After the secretary leaves, Chairman Lee calls his son-in-law a fool for giving up his life, and tells himself that was just the man’s fate—there was nothing he could do. (Is that a tear I see?)
Shi-mok spreads the contents of Lee Chang-joon’s bag on Chief Prosecutor Kang’s desk. “As a prosecutor, I want to do it,” says Kang, “But Shi-mok-ah… I don’t want to lose this position.” The section chiefs burst in as a group to ask if the news about their former boss is true, which Shi-mok confirms.
Shi-mok sympathetically asks Chief Prosecutor Kang if they should start. After a long moment, Kang agrees that they must, and Shi-mok passes around folders full of documents and USBs to the section chiefs.
They contain two years’ worth of never-before-seen evidence of Hanjo Group’s crimes, including intellectual property infringement, illegal sales of real estate, unlawful transfer of assets, tax evasion, and violating the Foreign Exchange Act. There’s also evidence of them colluding with public officials and politicians to evade the law and influence personnel decisions.
“We’re so dead, aren’t we?” says Chief Prosecutor Kang wryly. After a tense silence, one of the section chiefs holds up his file. “Why should we die? They’re the ones who have to die.” Kang nods and advises a full-on, decisive attack as the only way to emerge victorious. Shi-mok bows and respectfully asks for their help, and the section chiefs nod, determined.
Yeo-jin visits Yoon in jail and tells him that his accomplice confessed and jumped to his death; at his unsurprised reaction, she deduces that this was part of their plan. She asks if Lee Chang-joon told Yoon that Secretary Woo killed Eun-soo, and if that’s why he kept silent. He nods, and she prods for intel about where Woo might be now, but Yoon says he doesn’t know.
After a pause, Yeo-jin comments that he must have thought the rest of the special investigation team were idiots while they searched everywhere looking for the killer while addressing him so politely—they probably looked pathetic to him. Yoon replies that being part of the investigation team was the first time in two years that he felt like he could breathe.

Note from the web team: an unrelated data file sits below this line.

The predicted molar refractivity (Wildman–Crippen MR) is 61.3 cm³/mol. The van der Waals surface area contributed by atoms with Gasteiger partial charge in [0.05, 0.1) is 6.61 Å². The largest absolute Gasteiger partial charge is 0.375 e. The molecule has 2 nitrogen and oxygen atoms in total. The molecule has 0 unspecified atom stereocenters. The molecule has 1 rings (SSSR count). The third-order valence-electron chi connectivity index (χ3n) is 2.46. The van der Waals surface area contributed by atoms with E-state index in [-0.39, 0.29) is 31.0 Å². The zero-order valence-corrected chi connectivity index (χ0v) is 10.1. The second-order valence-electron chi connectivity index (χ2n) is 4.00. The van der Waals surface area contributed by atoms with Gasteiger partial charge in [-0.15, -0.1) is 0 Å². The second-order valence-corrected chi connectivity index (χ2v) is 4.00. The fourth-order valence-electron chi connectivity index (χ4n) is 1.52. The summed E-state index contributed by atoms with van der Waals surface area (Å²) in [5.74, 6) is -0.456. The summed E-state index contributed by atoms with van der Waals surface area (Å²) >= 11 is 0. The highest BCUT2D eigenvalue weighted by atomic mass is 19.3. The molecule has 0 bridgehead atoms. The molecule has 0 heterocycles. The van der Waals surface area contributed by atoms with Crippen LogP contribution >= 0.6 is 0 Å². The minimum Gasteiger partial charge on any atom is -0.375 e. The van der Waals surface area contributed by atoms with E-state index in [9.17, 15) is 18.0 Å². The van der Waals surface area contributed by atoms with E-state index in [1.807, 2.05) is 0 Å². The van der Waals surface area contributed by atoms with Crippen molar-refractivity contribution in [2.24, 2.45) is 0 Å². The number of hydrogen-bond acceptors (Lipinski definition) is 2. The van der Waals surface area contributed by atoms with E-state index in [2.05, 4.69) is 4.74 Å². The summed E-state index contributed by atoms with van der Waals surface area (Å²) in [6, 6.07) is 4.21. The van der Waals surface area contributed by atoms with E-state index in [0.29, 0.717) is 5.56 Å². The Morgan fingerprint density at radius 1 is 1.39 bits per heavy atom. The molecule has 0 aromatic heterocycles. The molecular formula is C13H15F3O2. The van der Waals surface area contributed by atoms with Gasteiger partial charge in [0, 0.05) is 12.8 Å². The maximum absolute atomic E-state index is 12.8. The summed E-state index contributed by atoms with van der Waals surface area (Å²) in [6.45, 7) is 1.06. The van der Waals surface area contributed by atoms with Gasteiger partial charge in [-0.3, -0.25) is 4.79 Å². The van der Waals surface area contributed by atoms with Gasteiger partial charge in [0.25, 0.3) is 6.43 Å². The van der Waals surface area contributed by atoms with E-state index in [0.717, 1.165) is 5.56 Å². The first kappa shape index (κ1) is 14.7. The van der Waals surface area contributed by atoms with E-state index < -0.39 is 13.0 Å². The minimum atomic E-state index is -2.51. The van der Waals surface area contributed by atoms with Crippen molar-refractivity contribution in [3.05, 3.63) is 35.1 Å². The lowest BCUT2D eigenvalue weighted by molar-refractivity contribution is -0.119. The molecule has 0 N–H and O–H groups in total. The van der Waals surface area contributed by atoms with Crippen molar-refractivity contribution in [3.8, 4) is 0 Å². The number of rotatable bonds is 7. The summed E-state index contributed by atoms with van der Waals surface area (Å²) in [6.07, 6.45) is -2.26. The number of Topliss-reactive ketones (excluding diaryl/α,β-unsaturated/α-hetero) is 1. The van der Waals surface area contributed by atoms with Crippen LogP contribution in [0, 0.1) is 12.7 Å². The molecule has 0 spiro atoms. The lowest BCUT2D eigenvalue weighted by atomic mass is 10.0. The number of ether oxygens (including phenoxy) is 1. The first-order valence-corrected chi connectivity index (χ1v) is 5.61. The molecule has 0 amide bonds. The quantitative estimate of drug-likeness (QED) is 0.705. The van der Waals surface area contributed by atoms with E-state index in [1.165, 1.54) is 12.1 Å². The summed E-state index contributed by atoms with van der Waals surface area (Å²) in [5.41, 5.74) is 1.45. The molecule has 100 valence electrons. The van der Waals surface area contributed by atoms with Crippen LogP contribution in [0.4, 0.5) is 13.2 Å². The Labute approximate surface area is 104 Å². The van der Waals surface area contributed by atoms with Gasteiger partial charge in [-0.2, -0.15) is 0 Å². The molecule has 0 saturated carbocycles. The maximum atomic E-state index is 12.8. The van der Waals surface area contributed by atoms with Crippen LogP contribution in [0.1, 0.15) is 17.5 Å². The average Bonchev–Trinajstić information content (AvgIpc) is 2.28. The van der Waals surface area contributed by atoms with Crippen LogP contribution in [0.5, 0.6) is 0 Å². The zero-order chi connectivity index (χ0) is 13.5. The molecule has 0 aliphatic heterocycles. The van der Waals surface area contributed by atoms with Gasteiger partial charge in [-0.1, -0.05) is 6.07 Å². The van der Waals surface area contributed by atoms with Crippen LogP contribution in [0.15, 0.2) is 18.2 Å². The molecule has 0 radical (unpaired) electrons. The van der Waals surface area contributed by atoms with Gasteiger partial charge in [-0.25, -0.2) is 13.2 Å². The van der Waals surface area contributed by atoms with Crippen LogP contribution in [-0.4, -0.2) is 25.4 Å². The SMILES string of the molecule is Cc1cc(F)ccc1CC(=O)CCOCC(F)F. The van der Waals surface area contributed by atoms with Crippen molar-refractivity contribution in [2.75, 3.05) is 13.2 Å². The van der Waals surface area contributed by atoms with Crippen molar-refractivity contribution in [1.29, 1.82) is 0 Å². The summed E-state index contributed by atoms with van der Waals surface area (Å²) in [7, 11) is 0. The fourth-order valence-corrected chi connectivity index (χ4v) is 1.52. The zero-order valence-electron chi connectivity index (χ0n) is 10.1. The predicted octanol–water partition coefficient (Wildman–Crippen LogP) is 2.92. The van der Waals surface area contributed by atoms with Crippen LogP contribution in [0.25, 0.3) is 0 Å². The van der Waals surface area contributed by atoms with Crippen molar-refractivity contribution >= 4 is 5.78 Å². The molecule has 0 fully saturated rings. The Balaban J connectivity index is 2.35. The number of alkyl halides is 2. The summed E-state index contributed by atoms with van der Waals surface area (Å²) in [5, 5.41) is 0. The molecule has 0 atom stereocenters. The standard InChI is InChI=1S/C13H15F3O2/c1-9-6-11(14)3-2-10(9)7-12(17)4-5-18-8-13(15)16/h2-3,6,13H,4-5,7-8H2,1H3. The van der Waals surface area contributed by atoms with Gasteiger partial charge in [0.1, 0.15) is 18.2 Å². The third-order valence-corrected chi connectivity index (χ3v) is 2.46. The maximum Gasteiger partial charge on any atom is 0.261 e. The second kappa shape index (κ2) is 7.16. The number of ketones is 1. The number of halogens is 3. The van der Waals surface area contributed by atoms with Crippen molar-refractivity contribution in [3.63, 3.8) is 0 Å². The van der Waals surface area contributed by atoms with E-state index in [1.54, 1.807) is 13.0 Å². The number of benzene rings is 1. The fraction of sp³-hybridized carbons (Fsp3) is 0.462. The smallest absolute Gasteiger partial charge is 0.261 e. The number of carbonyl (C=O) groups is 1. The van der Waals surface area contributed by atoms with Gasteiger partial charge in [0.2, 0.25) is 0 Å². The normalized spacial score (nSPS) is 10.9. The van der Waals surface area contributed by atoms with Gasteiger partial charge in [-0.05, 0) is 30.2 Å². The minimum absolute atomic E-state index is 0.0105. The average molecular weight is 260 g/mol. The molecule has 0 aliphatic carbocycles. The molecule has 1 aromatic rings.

Tears gathering in her eyes, Yes-jin grinds out, “Shall I go tell Mr. Park’s mother that the prick who slashed her son to death said he felt like he could finally breathe? Or shall I go tell Ga-young’s mom?” Unable to hold her tears back any longer, Yeo-jin finally cries.
Yeo-jin: “In this country, there are so many parents who lost their children unfairly. Do all of them brandish knives? You’ve stabbed them, too. They’ve done everything in their power to overcome their losses, and you made all of their efforts go to waste. But you feel like you can breathe now?”
She leaves the room, slamming the door behind her.
The news media is in a frenzy over the newly exposed evidence left behind by Chief Secretary Lee, as teams of prosecutors invade both the Bahn and Hanjo Group headquarters with search and seizure warrants. Yeo-jin’s team also deploys to various locations to investigate all these new leads, while she and Gun head to Taiwan to hunt down Secretary Woo.
Chief Prosecutor Kang and Shi-mok call Bae Sang-wook in for questioning, and when the assemblyman denies everything, they play a recording of his damning recent conversation with Chief Secretary Lee over the intercom.